The Ecoblitz: A Lichenologist’s View

By James Lendemer, Ph.D.

Lichens are a diverse and important fungi that occur on soil, rocks and trees worldwide, including throughout Indiana. Although they can survive in harsh conditions in the driest deserts and highest mountains, lichens are also often very sensitive to changes in the environment. Habitat loss, deforestation, and pollution have already greatly impacted many lichen species in the United States, such that it is now more important than ever to understand where individual species occur and how rare they are.

Dr. James Lendemer (right) in Yellowwood State Forest with IFA staff scientists Leslie Bishop & Rae Schnapp. (photo by Samantha Buran)

This spring I came from New York Botanical Garden to Indiana to study the lichens of the Indiana Forest Alliance’s Ecoblitz area in Morgan-Monroe and Yellowwood State Forests. I spent a week searching the ridges and ravines surrounding the East Fork of Honey Creek, and located more than one hundred species, including several that have never previously been found in the state. While some species were common in the Ecoblitz area, others were rare and found on only a single individual tree or at a single location. My inventory is one of the first to be carried out in the state during the last twenty years, and highlights another dimension of the unique native species found in Indiana’s forests.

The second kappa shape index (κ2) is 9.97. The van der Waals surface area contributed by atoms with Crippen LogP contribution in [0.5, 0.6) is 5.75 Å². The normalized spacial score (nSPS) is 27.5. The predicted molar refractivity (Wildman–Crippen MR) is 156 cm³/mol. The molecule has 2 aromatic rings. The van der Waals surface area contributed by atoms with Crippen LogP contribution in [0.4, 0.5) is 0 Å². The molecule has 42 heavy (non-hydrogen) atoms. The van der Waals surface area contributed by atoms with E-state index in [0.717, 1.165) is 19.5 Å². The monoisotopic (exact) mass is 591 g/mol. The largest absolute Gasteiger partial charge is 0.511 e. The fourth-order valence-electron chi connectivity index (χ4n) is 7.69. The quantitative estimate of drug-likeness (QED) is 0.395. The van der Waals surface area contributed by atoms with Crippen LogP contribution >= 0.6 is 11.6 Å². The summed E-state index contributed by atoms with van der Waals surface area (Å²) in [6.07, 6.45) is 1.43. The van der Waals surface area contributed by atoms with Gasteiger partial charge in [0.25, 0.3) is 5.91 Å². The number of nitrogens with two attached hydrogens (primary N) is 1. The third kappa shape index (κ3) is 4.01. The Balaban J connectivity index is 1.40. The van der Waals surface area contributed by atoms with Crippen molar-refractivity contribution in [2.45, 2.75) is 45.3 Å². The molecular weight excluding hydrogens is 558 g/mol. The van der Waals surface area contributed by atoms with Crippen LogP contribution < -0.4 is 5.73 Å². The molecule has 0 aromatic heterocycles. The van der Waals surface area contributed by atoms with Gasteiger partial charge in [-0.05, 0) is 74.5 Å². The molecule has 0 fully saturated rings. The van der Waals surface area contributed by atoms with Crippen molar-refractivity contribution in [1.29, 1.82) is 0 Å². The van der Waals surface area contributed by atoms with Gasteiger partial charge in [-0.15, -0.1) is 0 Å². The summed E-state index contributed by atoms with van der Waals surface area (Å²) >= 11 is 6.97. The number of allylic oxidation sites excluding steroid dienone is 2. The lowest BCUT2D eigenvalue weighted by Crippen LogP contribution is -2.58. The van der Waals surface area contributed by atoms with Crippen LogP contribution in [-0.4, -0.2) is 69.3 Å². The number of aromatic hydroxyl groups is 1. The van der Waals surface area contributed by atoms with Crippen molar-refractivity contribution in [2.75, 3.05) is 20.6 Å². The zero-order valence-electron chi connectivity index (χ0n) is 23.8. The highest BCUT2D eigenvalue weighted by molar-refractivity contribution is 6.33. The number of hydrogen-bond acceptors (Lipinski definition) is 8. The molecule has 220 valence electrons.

A rare lichen species, collema subflaccidum, found in the BCA of Morgan-Monroe/Yellowwood State Forest. (photo by James Lendemer, Ph.D.)